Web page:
Friday 29 January 2010

The Asian Rattan Adventure - part three

Our visit to the rattan processing factories!

The first thing you notice when you walk into the large barn where the fresh rattan is stored is the smell, a sweet "fresh air" smell a bit like newly mown grass. The recently delivered long lengths of Indonesian rattan are stacked high awaiting grading and sorting. It is surprising just how soft and pliable the fresh, unprocessed rattan is, it has an almost velvety texture and it feels moist, it bends so easily. First stage, the vines have to be measured by diameter.

The sorters sit on a bench with a series of thickness gauges attached in front of them. As they pass the rattan through the gauges, they are constantly manipulating the vine to make it straight ready for the next process, it is fascinating to watch. Their hands are so sensitive to a change in diameter that they hardly seem to need the gauges, every so often they will cut a length and throw it into one sizing section, then the next length of the vine may be only 1mm thinner or thicker, but that too will be measured and thrown into the next sizing section along. As they do this there is a constant clicking sound as the rattan taps together like drumsticks beating.

Next the rattan goes for cutting. One operator feeds the rattan into the rear of the machine, whilst a second sits in front catching the split rattan as it flies out. It takes a great deal of coordination between the two workers. The machines may be cutting the cane to different widths so are separated by boards to prevent the cut canes from each area becoming mixed up. Once cut, the cane is hung out to dry either outside or in one of the barn like storage areas. Then it is bundled together and taken to the weighing and packing area.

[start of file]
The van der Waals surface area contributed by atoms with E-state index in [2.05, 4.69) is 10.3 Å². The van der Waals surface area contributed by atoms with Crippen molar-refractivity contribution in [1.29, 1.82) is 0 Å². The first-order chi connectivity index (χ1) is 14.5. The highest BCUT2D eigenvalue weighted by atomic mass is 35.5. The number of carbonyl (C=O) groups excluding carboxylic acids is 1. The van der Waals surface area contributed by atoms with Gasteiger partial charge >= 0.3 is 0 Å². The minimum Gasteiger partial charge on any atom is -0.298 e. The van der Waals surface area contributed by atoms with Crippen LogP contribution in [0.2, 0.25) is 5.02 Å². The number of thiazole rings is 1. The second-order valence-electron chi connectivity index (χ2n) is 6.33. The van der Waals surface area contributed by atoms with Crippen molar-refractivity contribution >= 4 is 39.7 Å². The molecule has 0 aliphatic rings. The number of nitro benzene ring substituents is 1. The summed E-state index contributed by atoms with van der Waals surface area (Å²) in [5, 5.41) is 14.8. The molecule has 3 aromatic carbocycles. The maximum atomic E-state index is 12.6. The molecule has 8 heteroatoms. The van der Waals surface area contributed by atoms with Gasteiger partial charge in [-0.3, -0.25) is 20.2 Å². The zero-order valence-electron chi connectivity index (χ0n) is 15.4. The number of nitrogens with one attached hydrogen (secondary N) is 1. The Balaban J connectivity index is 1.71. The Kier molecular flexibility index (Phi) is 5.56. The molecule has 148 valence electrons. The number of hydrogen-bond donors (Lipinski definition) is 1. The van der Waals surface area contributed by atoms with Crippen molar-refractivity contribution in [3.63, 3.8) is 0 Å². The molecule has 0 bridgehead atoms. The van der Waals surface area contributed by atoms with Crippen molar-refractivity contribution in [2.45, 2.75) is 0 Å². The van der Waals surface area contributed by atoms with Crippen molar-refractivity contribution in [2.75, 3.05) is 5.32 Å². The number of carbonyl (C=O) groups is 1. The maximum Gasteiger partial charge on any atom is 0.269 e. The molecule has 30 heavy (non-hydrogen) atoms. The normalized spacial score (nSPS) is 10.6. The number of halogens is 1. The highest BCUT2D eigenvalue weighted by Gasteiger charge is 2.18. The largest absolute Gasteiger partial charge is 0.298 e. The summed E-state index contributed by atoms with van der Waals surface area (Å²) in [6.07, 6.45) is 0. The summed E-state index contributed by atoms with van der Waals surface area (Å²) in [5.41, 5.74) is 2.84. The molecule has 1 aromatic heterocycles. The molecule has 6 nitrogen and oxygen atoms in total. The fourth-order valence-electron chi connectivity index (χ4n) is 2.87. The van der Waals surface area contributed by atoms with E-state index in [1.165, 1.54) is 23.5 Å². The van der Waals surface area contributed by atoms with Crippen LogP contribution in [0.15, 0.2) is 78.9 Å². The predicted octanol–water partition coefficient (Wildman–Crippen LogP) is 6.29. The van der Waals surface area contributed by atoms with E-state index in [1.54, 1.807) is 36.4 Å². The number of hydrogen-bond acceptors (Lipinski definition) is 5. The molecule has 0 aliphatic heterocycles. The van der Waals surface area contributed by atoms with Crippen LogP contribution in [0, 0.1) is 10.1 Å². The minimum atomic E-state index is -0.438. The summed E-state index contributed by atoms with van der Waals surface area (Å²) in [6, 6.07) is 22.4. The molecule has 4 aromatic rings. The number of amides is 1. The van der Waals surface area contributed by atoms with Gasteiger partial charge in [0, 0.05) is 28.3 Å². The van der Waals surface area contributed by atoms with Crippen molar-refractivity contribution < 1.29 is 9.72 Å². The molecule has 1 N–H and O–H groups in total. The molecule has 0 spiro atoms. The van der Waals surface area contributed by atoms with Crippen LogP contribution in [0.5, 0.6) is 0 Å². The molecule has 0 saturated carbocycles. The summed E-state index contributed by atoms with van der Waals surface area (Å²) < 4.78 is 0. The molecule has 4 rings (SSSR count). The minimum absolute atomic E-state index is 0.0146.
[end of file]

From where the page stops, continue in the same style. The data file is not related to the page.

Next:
Here assorted lengths of cane are hung on hooks over a deep pit, bundles of the different lengths are then  selected, equally combined, weighed and tied together ready to be hanked or wound into rounds.

Finally the rounds or hanks are packed ready for boxing and weighed again, ready to be sent all over the world. All of the photos above have been captured from video footage that we took during the visit. I am hoping to edit it soon and eventually make a short film available online, the trouble is, (as always) time is money and I have so much work that I need to catch up on I can't really spare the time to do the editing!!

Part four will unravel the mystery of how pre-woven cane panelling is made.

Wednesday 27 January 2010

The Asian Rattan Adventure - part two

Before moving on to the rattan processing, a little more about Hong Kong - because it is such an interesting place!

Having visited Vancouver more than three decades ago and enjoyed the friendly multi cultural society and wonderful harbourside scenery there, I felt very much at home in Hong Kong. The large open spaces and urban concrete commercial sprawl works so well. The parks are terrific, an oasis in an otherwise noisy environment, sanctuary in fact.